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Rumors of an impending North Korean nuclear test have more than justified President Obama’s decision to add South Korea to his agenda during his trip to Asia this week. Rather than discussing security challenges, it would not be surprising if the American and South Korean leaders spend most of their time commiserating with each other over the limits and obstacles their respective governments are facing against high public expectations.
For President Park, the extended tragedy of the ferry Sewol and the loss of over 300 passengers, mostly high school students, has consumed the South Korean nation for over a week and has unleashed vituperative judgments regarding the competency of the Park administration at every level. No doubt, some of the South Korean public reaction is an expression of frustration and helplessness in the face of a senseless tragedy, but recriminations have snowballed to the extent that Park and her team are facing a crisis of leadership and a need to regain public confidence. She has even described the captain’s negligence as “tantamount to murder.” President Obama’s presence and expression of condolences in the face of South Korea’s national tragedy will help President Park, as would a willingness to endorse inter-governmental cooperation with the U.S. Federal Emergency Management Authorities (FEMA) to assist South Korea in strengthening its own emergency response capabilities.
For President Obama, his trip to Asia is a welcome effort to shore up his administration’s rebalancing policy, which has been met with skepticism domestically and abroad. Media and public in Northeast Asia have increasingly expressed doubt in the U.S. policy’s sufficiency and sustainability, especially in light of America’s domestic fiscal and policy challenges. Unchecked Russian aggression in the Ukraine has further contributed to perceptions of the limits of American leadership internationally. In his swing through the region weeks in advance of President Obama’s trip, Secretary of Defense Hagel pledged two additional destroyers would be added to the U.S. Pacific Fleet by 2017, but this future augmentation feels insufficient to address the immediate anxieties regarding the staying power of the pivot or its significance in light of Russia’s land grab in the Ukraine.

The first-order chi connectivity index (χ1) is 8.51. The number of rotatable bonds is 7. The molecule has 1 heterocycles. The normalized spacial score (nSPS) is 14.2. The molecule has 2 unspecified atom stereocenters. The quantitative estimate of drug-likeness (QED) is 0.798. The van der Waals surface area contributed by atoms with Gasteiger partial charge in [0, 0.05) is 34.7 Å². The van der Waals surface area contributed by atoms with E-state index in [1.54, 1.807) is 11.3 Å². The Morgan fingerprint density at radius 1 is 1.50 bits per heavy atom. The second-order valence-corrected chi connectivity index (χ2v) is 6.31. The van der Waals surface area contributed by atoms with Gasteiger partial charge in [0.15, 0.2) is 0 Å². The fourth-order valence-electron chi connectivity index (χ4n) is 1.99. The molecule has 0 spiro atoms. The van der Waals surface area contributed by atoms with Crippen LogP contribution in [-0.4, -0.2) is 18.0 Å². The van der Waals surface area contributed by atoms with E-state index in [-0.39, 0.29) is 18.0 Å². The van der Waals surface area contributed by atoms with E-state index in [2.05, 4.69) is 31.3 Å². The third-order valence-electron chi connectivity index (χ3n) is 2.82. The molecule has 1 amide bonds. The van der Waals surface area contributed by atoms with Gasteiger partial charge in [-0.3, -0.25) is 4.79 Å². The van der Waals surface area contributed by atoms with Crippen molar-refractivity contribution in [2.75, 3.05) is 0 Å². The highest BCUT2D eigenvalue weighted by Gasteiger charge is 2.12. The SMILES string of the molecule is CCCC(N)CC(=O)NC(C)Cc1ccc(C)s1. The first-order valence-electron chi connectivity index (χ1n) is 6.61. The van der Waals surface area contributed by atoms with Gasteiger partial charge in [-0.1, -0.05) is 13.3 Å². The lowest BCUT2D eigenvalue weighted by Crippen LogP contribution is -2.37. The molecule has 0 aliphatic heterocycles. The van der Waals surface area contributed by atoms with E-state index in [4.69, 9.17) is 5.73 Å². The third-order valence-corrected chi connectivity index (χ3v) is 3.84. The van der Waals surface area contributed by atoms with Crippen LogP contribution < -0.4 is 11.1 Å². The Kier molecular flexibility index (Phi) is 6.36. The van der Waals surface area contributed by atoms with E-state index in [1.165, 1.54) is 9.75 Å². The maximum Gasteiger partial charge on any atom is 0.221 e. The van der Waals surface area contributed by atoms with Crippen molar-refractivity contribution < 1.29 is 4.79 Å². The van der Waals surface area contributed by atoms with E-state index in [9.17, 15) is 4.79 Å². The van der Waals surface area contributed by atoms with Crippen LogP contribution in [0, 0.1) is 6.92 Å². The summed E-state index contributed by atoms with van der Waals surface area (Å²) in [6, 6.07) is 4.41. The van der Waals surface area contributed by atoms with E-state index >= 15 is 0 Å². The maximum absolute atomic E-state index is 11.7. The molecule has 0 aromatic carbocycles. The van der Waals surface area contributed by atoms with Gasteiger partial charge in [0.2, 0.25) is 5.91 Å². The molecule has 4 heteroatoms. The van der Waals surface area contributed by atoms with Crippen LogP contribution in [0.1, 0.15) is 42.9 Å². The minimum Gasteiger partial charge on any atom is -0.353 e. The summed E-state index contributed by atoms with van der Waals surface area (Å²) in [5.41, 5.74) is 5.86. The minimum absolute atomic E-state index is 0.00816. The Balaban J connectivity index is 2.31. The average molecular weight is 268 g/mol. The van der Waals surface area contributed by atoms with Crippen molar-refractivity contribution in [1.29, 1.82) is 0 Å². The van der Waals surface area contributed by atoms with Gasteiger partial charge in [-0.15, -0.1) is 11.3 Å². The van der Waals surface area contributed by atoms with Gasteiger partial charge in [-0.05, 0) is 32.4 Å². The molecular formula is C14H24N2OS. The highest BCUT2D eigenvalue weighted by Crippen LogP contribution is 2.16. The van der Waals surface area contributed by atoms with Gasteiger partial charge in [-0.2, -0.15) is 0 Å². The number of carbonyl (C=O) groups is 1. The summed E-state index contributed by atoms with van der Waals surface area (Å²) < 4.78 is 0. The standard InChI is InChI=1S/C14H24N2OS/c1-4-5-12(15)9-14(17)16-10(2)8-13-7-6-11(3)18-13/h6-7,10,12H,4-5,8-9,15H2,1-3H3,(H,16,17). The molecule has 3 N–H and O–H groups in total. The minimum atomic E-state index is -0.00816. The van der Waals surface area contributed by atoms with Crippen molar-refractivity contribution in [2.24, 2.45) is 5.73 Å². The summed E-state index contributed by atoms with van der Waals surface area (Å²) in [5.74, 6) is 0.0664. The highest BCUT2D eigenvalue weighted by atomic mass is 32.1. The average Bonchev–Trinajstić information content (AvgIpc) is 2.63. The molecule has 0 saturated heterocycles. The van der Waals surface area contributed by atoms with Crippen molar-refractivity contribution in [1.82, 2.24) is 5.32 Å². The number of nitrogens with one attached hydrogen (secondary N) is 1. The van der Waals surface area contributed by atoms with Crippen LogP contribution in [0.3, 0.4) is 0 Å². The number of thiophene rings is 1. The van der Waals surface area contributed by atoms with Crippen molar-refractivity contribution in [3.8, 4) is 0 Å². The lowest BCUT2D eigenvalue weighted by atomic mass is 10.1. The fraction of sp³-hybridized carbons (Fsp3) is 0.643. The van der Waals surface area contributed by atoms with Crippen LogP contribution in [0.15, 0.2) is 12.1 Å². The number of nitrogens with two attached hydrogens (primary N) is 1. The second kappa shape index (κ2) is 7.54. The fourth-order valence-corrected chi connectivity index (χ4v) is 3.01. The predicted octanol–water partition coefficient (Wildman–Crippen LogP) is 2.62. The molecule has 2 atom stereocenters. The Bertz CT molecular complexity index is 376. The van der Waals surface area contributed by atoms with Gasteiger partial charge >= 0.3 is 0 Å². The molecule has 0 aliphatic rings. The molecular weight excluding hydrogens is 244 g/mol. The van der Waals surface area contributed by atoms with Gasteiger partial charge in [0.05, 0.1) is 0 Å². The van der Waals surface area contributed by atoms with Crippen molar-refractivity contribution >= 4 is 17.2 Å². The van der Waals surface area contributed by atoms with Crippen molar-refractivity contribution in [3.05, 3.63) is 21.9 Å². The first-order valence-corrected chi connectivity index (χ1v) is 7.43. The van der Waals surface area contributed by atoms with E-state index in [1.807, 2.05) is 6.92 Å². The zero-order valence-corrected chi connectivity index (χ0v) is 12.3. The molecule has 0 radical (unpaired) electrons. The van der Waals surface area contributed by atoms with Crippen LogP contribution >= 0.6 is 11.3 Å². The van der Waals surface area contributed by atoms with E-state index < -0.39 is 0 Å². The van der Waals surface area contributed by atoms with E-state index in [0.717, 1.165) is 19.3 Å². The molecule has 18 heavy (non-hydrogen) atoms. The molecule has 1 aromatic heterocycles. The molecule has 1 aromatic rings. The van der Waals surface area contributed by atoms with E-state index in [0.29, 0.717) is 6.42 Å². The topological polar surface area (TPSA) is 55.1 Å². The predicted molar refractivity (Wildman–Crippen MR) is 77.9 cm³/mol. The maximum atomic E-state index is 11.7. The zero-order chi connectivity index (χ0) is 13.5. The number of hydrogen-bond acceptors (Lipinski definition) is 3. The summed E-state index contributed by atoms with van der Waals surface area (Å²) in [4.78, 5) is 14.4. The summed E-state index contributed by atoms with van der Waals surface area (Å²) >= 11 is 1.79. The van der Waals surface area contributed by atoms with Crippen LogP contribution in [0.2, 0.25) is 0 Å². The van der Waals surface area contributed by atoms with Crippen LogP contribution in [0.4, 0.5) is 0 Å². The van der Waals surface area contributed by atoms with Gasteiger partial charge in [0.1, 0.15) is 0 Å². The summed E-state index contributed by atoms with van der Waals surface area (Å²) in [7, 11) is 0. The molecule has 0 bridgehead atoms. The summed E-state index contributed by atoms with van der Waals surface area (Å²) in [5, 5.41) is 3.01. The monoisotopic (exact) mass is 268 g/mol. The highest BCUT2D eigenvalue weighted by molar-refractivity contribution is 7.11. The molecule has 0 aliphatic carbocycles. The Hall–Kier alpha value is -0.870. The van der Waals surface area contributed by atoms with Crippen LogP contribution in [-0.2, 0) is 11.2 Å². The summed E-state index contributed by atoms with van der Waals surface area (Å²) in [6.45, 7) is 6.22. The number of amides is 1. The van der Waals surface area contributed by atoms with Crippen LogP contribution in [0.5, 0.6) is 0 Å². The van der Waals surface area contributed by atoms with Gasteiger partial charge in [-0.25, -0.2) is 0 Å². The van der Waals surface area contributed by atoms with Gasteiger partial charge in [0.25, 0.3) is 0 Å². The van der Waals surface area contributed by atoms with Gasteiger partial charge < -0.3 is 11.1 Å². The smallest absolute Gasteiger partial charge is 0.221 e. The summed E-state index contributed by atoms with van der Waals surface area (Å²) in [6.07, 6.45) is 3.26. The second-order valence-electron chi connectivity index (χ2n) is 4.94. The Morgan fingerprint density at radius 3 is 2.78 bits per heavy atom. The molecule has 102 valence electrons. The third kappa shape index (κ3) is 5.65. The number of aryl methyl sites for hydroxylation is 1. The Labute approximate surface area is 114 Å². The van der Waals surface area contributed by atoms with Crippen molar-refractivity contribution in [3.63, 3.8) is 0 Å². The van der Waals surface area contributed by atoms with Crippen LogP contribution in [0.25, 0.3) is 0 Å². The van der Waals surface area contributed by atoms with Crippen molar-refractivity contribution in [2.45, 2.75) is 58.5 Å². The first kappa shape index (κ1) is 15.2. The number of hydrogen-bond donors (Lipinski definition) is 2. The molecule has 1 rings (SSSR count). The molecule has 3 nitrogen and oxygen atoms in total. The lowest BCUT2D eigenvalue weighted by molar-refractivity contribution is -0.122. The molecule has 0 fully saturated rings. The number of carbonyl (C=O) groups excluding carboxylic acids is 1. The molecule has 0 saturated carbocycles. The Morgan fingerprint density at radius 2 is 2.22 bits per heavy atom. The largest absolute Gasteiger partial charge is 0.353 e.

The rebalance is unquestionably the president’s own initiative. But, lacking a cabinet-level point person visibly leading the policy’s execution, the promise of sustained political attention to the region that is central to the rebalance is increasingly perceived as hollow and lacking. This doubt is likely to be a take-home message the president will hear while in Asia.
Another issue hovering over Obama’s visit is the question of North Korea, where a full-blown crisis involving regime instability or nuclear proliferation could very well overwhelm the response capacities of all governments in the region. The limited capacity of the U.S. and South Korean governments to manage current crises should send a sobering wake-up call regarding the need for redoubled preparations to address a possible contingency on the peninsula. The risks are heightened by a North Korean leadership that remains unaccountable either to its own people or to the international community.